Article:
Seth Godin’s latest book, We Are All Weird, describes the end of the era of “mass” and the ascendancy of the “weird.”

Navigating the Bell Curve

The distribution of any population will usually be shaped as a bell curve, Godin explains. Traditionally, the vast majority of people are grouped in the tall hump of the curve in the middle of the chart. Only a scattering of people would be found in front of the sharp rise of the curve or lagging behind the sharp drop of the curve. According to Godin, all of business, from production to distribution to marketing, was traditionally aimed at the middle hump of the bell curve because that’s where the vast majority of the people resided and that’s how money was made.

But today, writes Godin, the bell curve is flattening and widening. There are less people crammed into the center of the chart, all buying or thinking or doing the same thing. There are more people on the edge.

Take bread, for example, Godin writes. At one point, the vast majority of people in the United States bought Wonder Bread or its equivalent. Wonder Bread was average bread for average people, he explains. Then the bell curve flattened and spread out, and instead of a vast majority of people buying the mass-produced, mass-marketed and widely distributed bread, more and more people are buying a variety of different breads.

Facing the Four Forces

The world is moving from the dominance of the normal to the growing influence of the weird for four reasons, or “forces,” according to Godin. These are:

Force one: Creation is amplified. Today, not only can anyone be a creator, but through the free, simple and instant worldwide connections of the Internet, your creation can be seen and appreciated by fans. “Anyone, anywhere can publish to the world,” Godin explains.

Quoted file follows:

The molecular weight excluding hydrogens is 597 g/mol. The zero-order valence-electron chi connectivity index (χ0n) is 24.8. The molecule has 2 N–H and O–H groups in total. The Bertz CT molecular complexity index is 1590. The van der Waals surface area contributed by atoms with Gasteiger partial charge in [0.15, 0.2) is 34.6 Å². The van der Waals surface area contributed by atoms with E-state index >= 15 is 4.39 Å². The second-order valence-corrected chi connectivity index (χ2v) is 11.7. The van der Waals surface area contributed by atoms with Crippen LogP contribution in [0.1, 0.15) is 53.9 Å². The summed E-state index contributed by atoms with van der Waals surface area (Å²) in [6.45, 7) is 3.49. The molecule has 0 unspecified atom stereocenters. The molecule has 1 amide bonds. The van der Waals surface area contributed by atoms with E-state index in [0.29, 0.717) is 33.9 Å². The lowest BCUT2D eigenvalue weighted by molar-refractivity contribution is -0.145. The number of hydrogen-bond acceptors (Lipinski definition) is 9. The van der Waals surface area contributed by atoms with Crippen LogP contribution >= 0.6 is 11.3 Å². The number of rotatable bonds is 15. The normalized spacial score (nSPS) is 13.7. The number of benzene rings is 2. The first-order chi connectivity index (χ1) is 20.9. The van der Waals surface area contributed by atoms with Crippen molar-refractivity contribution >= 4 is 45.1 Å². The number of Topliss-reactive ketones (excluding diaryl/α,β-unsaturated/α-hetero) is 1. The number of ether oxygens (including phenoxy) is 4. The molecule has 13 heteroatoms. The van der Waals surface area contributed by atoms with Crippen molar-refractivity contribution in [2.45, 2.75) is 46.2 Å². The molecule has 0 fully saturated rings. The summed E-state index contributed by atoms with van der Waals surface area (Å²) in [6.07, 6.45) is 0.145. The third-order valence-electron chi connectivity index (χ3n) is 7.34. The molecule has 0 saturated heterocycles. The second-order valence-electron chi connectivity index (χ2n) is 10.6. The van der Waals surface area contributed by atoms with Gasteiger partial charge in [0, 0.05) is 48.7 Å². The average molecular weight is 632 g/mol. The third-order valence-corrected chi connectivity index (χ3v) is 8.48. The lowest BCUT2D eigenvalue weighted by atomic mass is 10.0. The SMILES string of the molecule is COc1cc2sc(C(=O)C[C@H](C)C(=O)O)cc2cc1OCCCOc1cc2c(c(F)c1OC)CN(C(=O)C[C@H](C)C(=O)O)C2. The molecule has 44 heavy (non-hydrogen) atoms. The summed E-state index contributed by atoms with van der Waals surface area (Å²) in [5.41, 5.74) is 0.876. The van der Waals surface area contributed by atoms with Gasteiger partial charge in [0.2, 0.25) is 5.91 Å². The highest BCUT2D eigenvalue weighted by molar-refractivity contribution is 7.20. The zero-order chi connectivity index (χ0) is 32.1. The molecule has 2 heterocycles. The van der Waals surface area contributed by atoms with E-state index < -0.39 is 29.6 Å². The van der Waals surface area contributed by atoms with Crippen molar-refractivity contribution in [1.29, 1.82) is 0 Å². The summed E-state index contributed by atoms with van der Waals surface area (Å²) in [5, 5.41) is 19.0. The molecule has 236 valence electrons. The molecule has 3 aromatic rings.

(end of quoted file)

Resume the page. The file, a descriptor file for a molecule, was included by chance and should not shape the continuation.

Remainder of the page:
Force two: Rich allows us to do what we want and we want to be weird. In Godin’s terms, rich does not mean a large accumulation of wealth, but simply having enough wealth to be able to choose. Most people no longer have to focus on survival.

Force three: Marketing is far more efficient at reaching the weird. Marketers, writes Godin, are willing to try to reach “particular pockets of weird people with stuff they’re obsessed with.”

Force four: Tribes are better connected. People who share the same unique obsessions or interests are no longer isolated. They can connect and interact very easily through the Internet.

In sum, Godin argues in this deceptively short but insightful manifesto, thanks to today’s technology, the weird are no longer isolated or no longer ignored by marketers and companies. And thanks to the wealth offered by the productivity of the past industrial age, most of them have the time, money and confidence to choose to be weird.

The bottom line for business, in Godin’s words: “If you cater to the normal, you will disappoint the weird. And as the world gets weirder, that’s a dumb strategy.”

Once again, the inimitable Godin, master of the descriptive phrase (remember “the purple cow”?) has produced a deceptively small sliver of a book that is packed with original insight.

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